Training in corrections
Prison systems experience continued pressure to house offenders in the most appropriate setting possible. While most correctional systems have implemented objective classification systems that have become quite effective in identifying inmates for the general prison population, less attention has been given to accurately classifying inmates who pose a higher risk and may require special management within the prison setting. This satellite/Internet training program will report on a study conducted over the past 2 years to increase knowledge on classification, programming, and supervision for high-risk offenders in the prison setting. Specifically, the broadcast will address the identification and selection process for high-risk and special management inmates, standards for their conditions of confinement, staffing issues, and release and re-entry issues.
This 3-hour NIC broadcast discusses strategies to recruit promising candidates for corrections jobs and how to retain experienced staff. Topics include: emphasizing corrections as a career rather than "just a job"; informing the public about the variety of careers available in corrections; how broad participation by agency staff helps foster successful recruitment and retention; how employers can support the connections between career, family, and community; and tools agencies are using for successful recruitment and retention.
This program will help professionals identify the strengths and resources inherent in the family as a fundamental support system for individuals upon their release from prison or jail. It is designed to stimulate new ways of thinking about the family as a resource to enhance offender reentry and supervision and to increase public safety.
Family, broadly defined, includes individuals' blood relatives and friends who play a significant role in a person's life. Family members are essential resources who may ease the transition from confinement to the community or positively enhance the community supervision process. Unfortunately, the family is too often viewed as presenting challenges rather than as a source of shared history and untapped resources.
The goal of this broadcast is to encourage participants to think about: enhancing the reentry and supervision processes through contextual thinking about the family; tapping the strengths of families and communities as means of good government to enhance public safety; utilizing family and community resources after government intervention has ended; and addressing the challenge of negotiating multiple services that may be used by the family to enhance positive outcomes.
Developed as a demonstration during the "DACUM Facilitator Training" session, April 15-16, 1997 in Longmont, CO., this profile contains in brief form the competencies expected of a training administrator.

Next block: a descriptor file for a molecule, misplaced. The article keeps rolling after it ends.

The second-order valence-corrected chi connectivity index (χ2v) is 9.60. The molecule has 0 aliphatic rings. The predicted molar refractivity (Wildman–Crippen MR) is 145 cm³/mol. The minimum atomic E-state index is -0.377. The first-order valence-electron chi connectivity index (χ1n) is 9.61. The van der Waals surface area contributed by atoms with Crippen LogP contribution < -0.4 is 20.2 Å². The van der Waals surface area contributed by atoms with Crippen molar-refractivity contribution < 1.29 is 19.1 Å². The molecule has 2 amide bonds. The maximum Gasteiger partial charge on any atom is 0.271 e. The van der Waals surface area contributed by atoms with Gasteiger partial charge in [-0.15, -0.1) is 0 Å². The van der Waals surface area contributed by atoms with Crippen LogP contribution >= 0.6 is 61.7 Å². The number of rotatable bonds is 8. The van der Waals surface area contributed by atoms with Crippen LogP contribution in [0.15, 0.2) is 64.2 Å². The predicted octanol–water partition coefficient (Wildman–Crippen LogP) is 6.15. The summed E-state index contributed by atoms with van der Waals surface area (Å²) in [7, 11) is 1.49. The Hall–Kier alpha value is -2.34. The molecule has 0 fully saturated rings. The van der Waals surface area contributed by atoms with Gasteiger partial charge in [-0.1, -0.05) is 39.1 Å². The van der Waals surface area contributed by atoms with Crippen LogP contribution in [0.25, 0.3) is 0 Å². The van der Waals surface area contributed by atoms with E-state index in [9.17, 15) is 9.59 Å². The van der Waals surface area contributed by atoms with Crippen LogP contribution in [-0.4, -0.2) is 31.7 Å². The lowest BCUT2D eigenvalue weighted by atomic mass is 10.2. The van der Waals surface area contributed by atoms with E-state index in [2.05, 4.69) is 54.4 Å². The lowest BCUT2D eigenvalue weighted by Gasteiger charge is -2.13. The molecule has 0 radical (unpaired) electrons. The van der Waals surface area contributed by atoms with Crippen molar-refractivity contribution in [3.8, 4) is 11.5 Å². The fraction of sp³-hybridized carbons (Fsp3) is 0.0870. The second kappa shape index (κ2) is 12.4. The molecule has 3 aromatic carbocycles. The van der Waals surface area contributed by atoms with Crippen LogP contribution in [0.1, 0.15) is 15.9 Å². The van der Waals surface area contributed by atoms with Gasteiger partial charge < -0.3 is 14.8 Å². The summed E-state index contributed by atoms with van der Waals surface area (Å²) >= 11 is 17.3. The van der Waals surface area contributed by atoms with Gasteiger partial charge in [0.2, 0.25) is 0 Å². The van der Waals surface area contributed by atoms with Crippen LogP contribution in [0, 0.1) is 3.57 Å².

The National Institute of Corrections (NIC) is seeking applications for funding under Fiscal Year 2021 to implement the Gender Responsive Policy and Practices Assessment (GRPPA) virtually with up to four to five community corrections sites. The GRPPA model guides agencies in assessment of, or need to implement, research-based, gender-responsive policies and practices in their jails, prisons, and community corrections programs for women. The GRPPA materials outline the process for agencies to evaluate policies and programs for women through a gender-responsive lens, develop an action plan, and determine how to use those identified objectives to drive enhancements to women’s programming.
Through the activities of this solicitation, the agency teams will be actively engaged - having worked through the GRPPA model and developed an action plan through training and time-limited coaching/support to implement gender-responsive policy, practice, and programing to improve outcomes for justice involved women.
1. Become knowledgeable and conversant on all aspects of the GRPPA model, to include its development and application.
2. Work with the NIC Project Manager to select participants and agency teams (if not already selected by NIC) guided by eligibility criteria.
3. Works with the NIC Project Manager to virtually prepare and engage participant teams in the training of the GRPPA model.
4. Work with selected teams in implementing the full model – from the development of agency working groups through to the action planning phase.
5. Provide time-limited support and coaching to teams (up to 8 hours), who have demonstrated readiness, in taking advantage of agency opportunities and working through challenges in implementing prioritized aspects of the action planning process.
The NIC Project Manager will be involved in the following aspects of the cooperative agreement:
• Provide overall oversight and project management, working collaboratively with awardee on all aspects of the project.
• Serve as a project subject matter expert.